Last edited by grahammechanical; August 1st, 2021 at 11:43 PM.
    It is a machine. It is more stupid than we are. It will not stop us from doing stupid things.
    Ubuntu user #33,200. Linux user #530,530


  3. #3
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    Re: Linux desktop login acconts like Active Directory.

    We understand about installing single Linux computers/server in gui or command and what the standard users can do and not do as well as the admin/root when on a local terminal or ssh in and sudo to root.

    The request is to have an "active Directory" mimic in the Linux world so that when a user has an a network account he can log into all the desktops with the same account...not have a local account on each desktop.

    As far as "you will need employees who are trained to set up and administer all of this"... I've been using Linux for 20 years... and the computers were all single devices.
    Last edited by greene-dog; August 2nd, 2021 at 12:40 AM.

  4. #4
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    Re: Linux desktop login acconts like Active Directory.

    I don't know all about Active Directory
    You might wan to look here, https://ubuntu.com/server/docs/samba-active-directory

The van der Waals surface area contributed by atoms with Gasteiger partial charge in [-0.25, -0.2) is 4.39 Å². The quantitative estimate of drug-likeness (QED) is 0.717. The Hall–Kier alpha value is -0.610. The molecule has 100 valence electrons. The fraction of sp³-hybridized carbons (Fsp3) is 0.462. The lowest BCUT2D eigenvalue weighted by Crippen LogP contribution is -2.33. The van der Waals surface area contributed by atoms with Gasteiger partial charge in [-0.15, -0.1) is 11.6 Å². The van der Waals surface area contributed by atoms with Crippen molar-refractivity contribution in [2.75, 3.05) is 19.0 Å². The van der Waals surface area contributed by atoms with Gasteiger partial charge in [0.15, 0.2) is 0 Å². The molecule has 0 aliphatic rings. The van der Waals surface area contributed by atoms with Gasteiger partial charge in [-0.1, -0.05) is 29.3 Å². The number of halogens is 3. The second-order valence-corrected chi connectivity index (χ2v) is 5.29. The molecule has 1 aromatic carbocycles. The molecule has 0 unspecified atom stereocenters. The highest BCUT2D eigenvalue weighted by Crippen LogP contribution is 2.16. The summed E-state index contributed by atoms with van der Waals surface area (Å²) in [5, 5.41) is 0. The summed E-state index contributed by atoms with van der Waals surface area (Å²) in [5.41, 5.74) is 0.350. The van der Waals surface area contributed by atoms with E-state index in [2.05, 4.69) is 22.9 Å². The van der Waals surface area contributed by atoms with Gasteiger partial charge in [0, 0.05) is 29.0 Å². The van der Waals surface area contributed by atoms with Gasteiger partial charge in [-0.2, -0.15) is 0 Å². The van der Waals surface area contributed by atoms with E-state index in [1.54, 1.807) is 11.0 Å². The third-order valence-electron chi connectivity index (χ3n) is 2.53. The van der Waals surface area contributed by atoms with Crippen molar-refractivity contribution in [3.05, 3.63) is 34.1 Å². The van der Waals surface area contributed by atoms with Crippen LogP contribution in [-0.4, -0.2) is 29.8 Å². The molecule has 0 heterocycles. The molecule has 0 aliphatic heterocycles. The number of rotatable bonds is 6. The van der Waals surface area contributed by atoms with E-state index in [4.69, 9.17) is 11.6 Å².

Cheers,


    The Linux Command Line at http://linuxcommand.org/

  5. #5
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    Re: Linux desktop login acconts like Active Directory.

    You can add Linux systems to Windows AD. You can also run a Linux based LDAP server to manage logins

  6. #6
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    Re: Linux desktop login acconts like Active Directory.

    Quote Originally Posted by greene-dog View Post
    I've been using Linux for 20 years... and the computers were all single devices.
    If you have no understanding of central authentication mechanisms such as LDAP then this will not help you. You have to understand exactly what you are doing or every user on your network ends up being "Administrator" too, and then instead of having 1 x Administrator and 99 x users, you end up having 100 x Administrators with very conflicting ideas...

    That's a nightmare waiting to happen and will not be fun for you at all.

    The other suggestion was very good: Hire people who know what they are doing, e.g. experience with LDAP, Active Directory, client-server networks, centralised authentication. Since you will be dealing with many Linux devices at once I'd also throw in Ansible and/or Puppet. You cannot do any manual administration with so many Linux clients, you need something like Ansible to manage device configuration centrally.